Design Review Board in Amherst backs 5-story apartment project connected to old Hastings building
|Published: 02-08-2024 8:43 PM
AMHERST — A new five-story apartment project that would rise behind and be connected to the back of the former A.J. Hastings building is receiving a favorable recommendation from an Amherst town committee.
Before site plans for the development at 45-55 South Pleasant St. are filed with the Planning Board, the Design Review Board last week gave its unanimous endorsement to the project, along with some recommendations for possible improvements, following a presentation by a development team from Kuhn Riddle Architects on behalf of developer Barry Roberts and Hastings owners Mary Broll and Sharon Povinelli.
“I’m really excited about this development,” said Design Review Board member Karin Winter during the Jan. 29 meeting. “It’s really going to do a lot to enliven that part of town (and) bring pedestrians in.”
Board member Patricia Auth said the project is tasteful and meets the needs of Amherst for more housing. “Preserving the Hastings building and keeping the streetscape familiar is a wonderful effort with that,” Auth said.
Designs unveiled by Jonathan Salvon, a principal at Kuhn Riddle, show a 55-foot tall building, with large glass windows on three sides, with a taller elevator and staircase shaft on the fourth side connecting to the upper two floors of the three-story Hastings building at 45 South Pleasant St. Those floors in the 19th century building will be renovated into apartments, as well.
The number of apartment remains in flux, Salvon said, and will likely depend on what the market can bear.
Kuhn Riddle Principal Emeritus John Kuhn said the first floor will be for a mechanical room, garbage pickup and bike space, not parking or retail.
As part of the project, a three-story brick cold storage building behind, but not connected, to the Hastings building, and on the backside of the Amherst Cinema building. would be demolished, as well as the wood-frame building adjacent to Hastings that for many years housed Jeffery Amherst Bookshop, to be converted into a landscaped entry plaza. Both those buildings are subject to a six-month demolition delay imposed by the town’s Historical Commission set to expire in April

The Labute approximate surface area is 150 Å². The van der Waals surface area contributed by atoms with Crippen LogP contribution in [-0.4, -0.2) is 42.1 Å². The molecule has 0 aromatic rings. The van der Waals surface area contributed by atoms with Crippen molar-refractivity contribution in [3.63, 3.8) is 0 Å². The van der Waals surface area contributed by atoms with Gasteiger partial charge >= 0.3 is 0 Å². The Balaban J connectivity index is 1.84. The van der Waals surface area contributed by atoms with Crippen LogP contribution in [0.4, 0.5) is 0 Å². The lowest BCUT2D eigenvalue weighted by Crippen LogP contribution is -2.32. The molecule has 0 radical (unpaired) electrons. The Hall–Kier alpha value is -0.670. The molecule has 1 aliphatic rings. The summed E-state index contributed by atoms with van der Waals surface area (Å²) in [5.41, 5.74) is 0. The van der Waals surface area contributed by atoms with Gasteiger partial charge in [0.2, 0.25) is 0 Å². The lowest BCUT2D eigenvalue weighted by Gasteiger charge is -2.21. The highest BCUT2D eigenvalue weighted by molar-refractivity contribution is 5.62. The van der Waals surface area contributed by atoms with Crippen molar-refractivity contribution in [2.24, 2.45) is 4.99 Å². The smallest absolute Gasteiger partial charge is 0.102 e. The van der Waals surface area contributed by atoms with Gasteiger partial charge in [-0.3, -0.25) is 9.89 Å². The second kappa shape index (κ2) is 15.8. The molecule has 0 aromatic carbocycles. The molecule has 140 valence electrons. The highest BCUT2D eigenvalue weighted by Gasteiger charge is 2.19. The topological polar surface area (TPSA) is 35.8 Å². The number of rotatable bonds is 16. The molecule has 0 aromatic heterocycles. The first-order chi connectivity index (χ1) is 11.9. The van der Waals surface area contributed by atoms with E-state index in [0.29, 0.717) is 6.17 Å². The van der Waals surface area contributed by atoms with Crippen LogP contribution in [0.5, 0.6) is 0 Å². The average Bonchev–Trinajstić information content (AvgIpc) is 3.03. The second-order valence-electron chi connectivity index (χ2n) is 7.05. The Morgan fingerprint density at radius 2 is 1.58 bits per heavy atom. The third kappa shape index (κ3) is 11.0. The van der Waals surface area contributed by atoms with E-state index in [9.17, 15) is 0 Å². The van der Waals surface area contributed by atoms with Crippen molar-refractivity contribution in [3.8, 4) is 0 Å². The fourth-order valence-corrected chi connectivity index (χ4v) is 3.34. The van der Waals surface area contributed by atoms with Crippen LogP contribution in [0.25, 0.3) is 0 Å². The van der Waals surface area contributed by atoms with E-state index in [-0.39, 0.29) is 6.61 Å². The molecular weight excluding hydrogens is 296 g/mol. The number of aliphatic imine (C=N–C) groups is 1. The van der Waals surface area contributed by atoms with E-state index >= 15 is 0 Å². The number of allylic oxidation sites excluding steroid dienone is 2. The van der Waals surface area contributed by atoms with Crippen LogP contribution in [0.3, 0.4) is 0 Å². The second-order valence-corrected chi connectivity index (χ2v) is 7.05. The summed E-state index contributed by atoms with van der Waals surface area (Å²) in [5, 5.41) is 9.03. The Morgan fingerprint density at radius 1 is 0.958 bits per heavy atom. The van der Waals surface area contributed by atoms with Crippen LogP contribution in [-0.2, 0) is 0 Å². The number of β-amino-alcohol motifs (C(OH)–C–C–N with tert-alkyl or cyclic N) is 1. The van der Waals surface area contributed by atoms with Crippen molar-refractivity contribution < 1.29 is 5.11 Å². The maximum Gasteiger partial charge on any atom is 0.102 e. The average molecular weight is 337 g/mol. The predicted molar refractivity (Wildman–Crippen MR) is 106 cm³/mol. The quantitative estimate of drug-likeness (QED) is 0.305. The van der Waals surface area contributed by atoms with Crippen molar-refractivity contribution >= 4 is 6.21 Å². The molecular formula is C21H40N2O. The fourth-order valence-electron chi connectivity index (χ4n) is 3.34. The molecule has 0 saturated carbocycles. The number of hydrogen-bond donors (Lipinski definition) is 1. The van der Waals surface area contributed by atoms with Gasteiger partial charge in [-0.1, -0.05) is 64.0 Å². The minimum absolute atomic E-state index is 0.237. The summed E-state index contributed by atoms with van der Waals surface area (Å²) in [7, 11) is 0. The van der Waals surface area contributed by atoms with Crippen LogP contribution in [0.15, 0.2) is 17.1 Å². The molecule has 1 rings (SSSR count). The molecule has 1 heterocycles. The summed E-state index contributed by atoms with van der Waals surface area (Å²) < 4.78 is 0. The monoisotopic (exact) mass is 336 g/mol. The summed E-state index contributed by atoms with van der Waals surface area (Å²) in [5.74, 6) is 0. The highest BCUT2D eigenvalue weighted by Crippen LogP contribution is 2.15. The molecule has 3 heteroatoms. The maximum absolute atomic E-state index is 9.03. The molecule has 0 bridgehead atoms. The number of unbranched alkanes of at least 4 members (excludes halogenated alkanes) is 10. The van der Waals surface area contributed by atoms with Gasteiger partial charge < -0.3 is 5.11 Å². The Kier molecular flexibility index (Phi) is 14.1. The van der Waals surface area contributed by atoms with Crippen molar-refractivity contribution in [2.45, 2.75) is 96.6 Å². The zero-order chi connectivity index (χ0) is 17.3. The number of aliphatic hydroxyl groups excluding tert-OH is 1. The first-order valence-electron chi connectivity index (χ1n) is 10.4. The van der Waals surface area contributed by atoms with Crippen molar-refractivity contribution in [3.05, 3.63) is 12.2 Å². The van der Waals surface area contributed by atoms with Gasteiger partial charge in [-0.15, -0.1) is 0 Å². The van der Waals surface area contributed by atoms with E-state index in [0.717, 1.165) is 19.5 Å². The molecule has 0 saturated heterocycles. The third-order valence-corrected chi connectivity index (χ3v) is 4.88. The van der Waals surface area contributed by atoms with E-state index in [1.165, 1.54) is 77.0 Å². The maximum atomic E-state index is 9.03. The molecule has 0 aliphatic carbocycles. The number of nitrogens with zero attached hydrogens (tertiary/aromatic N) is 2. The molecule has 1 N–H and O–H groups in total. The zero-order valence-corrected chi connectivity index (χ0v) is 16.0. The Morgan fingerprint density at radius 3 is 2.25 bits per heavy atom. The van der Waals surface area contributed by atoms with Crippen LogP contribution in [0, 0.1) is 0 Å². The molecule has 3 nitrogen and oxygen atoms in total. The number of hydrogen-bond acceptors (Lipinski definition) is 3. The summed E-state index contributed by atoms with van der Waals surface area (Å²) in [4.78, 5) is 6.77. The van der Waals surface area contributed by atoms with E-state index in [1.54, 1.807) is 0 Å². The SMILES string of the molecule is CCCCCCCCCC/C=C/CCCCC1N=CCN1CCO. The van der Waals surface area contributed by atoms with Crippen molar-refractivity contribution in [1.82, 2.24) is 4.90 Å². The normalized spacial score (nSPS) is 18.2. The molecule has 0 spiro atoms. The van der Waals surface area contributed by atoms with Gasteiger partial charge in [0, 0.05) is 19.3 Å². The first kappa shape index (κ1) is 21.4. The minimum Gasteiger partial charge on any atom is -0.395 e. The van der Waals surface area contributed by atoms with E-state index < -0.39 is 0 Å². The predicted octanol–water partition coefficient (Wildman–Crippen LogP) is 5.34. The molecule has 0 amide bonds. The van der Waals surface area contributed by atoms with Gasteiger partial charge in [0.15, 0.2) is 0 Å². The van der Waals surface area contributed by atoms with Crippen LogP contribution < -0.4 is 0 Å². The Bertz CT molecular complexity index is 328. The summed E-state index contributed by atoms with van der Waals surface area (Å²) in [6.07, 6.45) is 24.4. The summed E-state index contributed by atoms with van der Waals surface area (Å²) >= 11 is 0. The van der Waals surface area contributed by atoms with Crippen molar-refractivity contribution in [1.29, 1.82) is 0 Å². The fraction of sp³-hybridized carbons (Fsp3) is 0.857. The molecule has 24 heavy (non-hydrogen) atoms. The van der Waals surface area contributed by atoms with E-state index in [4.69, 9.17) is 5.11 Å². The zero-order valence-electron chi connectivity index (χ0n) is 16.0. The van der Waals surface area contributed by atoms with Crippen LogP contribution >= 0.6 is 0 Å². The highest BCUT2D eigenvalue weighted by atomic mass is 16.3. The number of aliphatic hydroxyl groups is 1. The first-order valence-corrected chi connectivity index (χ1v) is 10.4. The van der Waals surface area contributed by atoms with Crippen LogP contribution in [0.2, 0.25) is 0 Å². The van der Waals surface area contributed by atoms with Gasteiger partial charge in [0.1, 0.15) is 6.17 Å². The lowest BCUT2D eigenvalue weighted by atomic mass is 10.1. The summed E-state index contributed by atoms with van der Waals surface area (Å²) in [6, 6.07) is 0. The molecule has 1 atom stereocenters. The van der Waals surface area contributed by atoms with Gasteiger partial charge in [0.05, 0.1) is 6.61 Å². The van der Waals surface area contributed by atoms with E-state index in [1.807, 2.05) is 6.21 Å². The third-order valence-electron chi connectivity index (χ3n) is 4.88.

Kuhn said the project began when he was approached by Broll and Povinelli, who ran Hastings and continue to own the building, including the ground level that is being leased to Amherst College for a store. He said the building is a family heirloom and that it made sense to build a structure behind it.
“It’s a perfect place for more density,” Kuhn said.
When renovated, the Hastings building will feature an off yellow color, including the side facing the 55 South Pleasant building, whose removal may leave scarring and damaged bricks that will need to be repaired.
In reviewing the project for Design Review Board standards, such as height, proportions, and relation of structures and spaces, board members focused on the elevator and staircase tower and ways to make that feel less isolated from the surrounding buildings. Board Chairwoman Erika Zekos said this could be done by matching the color and materials around the base of the tower. “It almost feels too independent,” Zekos said.
Salvon said a number of color studies have been done to make that tower appropriate. “For us, we felt this was kind of a balance,” Salvon said.
The elevator shaft helps to reduce the scale of the new building, creating a counterpoint to give relief to the larger mass, said board member Lindsay Schnarr.
Town Planner Rob Watchilla summarized other comments as the need for more outdoor lighting in the arcade area, which is the existing driveway that brings people to the back of the property, year-round coverage of plantings to screen the transformer, having a mural painted on the transformer, if allowed, and integrating more seating areas or natural seating places around the building.
Board member Catharine Porter said the new project will not cause any distractions to downtown. “From my own personal opinion, it’s OK,” Porter said. “I’m a little concerned with the elevator shaft, but it will be back beyond the walkway,” Porter said.
“This is a very exciting project, and I’m so happy to see that Hastings is being given some new life, and the legacy will go on,” Schnarr said.